Four themes driving our Midyear Market Outlook.
- The sustainability of rallies in equity and credit markets will depend on the trajectory of the coronavirus and the strength of the economic recovery.
- The pandemic appears to have accelerated the growth and market power of the major technology platform companies by at least several years.
- Corporate credit is likely to offer the most attractive opportunities to fixed income investors, but wide dispersion requires selectivity.
- We believe the pandemic could exacerbate political risks in some countries and prompt a major reassessment of corporate finances and supply chains.
Fiscal and monetary stimulus appeared to stave off the worst in capital markets since the coronavirus spread across the globe. But as economies gradually reopen, we believe a sustained recovery will largely depend on controlling the virus in the second half of 2020 and beyond.
“Investors should pay close attention to whether we get a second wave of infections as economies reopen,” cautions Robert W. Sharps, group chief investment officer (CIO) and head of investments. Expectations that a vaccine can be developed and administered relatively quickly may be overly optimistic, he adds. Nor is it clear when effective drug therapies might become available. “There’s very limited visibility about that sort of relief.”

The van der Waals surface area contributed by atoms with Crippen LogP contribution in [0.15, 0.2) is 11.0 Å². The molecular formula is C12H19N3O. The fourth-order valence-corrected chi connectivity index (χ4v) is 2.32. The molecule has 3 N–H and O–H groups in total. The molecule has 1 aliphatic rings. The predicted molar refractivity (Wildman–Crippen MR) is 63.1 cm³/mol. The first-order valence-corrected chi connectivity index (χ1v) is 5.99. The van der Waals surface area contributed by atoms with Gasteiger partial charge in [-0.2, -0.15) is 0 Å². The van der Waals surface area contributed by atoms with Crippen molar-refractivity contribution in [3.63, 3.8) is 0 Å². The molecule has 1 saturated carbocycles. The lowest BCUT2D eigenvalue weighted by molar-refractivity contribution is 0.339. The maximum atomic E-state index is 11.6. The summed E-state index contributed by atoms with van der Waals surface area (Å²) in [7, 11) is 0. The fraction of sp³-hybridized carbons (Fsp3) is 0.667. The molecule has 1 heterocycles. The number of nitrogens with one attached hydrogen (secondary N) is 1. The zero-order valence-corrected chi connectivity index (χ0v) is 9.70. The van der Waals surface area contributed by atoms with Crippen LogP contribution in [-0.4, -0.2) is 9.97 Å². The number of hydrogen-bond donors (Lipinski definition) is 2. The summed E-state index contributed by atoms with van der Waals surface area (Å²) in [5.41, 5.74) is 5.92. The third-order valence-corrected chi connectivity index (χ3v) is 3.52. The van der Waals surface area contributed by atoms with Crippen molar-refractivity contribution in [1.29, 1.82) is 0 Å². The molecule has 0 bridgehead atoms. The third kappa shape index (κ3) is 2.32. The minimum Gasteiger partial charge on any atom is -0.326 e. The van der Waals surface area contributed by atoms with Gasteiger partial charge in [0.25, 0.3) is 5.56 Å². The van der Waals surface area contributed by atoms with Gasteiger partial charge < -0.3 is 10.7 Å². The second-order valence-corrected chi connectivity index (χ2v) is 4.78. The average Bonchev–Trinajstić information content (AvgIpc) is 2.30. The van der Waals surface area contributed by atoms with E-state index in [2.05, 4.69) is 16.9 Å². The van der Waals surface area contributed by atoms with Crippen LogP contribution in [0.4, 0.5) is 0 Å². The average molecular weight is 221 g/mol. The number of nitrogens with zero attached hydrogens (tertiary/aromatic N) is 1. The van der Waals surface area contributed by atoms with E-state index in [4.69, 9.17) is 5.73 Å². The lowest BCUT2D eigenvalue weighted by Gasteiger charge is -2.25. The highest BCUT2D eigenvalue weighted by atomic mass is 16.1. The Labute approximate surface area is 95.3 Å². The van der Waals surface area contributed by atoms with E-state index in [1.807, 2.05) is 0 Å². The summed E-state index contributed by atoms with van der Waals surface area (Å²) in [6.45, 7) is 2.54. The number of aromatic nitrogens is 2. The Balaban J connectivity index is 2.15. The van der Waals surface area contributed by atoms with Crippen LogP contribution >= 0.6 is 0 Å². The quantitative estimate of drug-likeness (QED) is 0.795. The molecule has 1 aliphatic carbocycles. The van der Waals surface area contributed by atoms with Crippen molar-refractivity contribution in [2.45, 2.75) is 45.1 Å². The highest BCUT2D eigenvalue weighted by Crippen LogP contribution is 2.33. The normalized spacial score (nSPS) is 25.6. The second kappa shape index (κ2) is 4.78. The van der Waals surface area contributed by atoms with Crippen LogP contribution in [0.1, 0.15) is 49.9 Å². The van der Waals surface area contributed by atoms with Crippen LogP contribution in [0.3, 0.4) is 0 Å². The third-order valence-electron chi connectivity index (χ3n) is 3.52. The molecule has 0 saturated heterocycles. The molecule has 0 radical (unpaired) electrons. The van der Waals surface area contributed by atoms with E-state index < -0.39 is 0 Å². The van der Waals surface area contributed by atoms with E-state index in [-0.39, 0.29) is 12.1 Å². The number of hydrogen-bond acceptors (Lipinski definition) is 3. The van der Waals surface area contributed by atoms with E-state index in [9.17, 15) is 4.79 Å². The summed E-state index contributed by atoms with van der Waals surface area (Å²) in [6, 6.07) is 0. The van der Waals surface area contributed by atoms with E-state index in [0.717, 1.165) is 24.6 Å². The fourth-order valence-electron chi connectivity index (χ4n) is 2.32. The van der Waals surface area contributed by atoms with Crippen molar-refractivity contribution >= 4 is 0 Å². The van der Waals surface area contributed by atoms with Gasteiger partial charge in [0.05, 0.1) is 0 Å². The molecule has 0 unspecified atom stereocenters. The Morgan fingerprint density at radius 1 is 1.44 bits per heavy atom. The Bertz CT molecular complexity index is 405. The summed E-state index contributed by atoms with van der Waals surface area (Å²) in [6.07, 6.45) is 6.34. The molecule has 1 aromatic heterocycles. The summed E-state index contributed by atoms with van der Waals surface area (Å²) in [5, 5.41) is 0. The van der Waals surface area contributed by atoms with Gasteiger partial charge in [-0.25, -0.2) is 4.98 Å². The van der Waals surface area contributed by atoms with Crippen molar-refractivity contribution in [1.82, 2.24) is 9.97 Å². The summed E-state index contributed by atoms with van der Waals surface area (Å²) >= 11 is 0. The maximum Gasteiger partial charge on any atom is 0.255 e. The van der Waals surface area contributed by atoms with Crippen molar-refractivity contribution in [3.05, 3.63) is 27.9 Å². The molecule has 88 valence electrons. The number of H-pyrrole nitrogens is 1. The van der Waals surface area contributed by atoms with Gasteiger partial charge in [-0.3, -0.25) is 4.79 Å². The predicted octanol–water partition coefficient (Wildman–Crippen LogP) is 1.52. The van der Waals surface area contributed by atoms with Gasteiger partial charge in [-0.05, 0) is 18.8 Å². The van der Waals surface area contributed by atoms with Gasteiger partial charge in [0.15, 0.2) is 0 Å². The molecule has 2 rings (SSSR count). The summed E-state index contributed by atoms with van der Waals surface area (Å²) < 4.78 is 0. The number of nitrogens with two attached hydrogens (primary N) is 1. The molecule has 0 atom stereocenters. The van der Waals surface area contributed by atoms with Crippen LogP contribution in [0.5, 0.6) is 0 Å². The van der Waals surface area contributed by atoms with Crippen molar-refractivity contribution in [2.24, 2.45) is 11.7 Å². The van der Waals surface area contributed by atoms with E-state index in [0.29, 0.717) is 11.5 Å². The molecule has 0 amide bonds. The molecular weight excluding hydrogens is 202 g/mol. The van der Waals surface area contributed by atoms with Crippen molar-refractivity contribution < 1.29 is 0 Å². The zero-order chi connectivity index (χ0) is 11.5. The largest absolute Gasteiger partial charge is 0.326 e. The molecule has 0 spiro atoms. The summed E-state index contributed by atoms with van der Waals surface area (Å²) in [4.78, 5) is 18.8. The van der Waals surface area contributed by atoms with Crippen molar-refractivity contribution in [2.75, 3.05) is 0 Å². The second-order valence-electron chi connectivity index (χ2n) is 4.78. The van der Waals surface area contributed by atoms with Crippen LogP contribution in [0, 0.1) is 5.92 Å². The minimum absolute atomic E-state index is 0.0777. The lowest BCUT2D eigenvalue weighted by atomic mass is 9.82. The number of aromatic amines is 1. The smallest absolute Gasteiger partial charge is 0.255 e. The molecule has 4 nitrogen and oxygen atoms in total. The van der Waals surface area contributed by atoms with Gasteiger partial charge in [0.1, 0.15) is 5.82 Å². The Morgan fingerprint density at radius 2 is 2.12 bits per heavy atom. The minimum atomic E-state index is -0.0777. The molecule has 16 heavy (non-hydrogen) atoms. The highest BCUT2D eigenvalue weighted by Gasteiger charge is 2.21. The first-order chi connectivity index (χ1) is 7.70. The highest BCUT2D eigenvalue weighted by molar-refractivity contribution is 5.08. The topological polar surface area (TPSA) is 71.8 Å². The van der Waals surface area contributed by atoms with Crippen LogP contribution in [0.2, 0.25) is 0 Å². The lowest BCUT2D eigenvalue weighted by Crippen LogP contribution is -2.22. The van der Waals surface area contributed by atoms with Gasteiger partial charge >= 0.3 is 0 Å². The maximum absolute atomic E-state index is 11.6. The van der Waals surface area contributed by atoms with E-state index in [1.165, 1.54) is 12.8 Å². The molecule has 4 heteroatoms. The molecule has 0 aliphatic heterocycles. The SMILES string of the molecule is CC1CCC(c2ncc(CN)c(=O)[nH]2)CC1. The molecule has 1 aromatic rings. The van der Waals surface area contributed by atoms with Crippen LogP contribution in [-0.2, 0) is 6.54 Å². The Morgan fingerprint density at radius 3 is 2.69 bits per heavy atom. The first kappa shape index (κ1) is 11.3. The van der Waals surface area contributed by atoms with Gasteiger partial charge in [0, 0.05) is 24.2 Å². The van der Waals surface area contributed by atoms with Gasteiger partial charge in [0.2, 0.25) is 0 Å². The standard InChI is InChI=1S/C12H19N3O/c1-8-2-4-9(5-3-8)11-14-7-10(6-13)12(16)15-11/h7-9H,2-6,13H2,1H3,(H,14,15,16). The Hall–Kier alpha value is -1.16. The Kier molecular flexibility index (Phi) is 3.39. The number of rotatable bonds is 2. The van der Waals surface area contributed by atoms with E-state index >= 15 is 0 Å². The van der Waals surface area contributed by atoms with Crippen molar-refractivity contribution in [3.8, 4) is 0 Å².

Amid uncertainty, asset returns are likely to remain uneven across countries, sectors, industries, and companies, creating potential to add value with a strategic investing approach but requiring careful analysis to identify opportunities and manage risk. “Investors will need to dig deeply to find the green shoots of recovery at the local level,” says Mark Vaselkiv, CIO, fixed income.
In this environment, valuation metrics could be particularly difficult to interpret, warns Justin Thomson, CIO, international equity. “Aggregate market valuations have never been more meaningless because of the huge bifurcation between companies that are on the right or the wrong side of change.”
“This is very different from the tech boom we lived through 20 years ago,” Thomson argues. “Today’s winners are backed by superior cash flow and cash‑rich balance sheets.”
The Road to Recovery
Although the coronavirus pandemic delivered a staggering blow to the global economy, equity and credit markets rallied dramatically in the second quarter through mid‑June. The central issue now is whether those rallies have gotten ahead of themselves, Sharps says.
“Anytime you’re in an economic downturn, there comes a point where markets begin to anticipate improvement,” Sharps notes. “Given that the spread of the virus appears to have slowed and many businesses are reopening, I’m not too surprised that markets are off their lows.”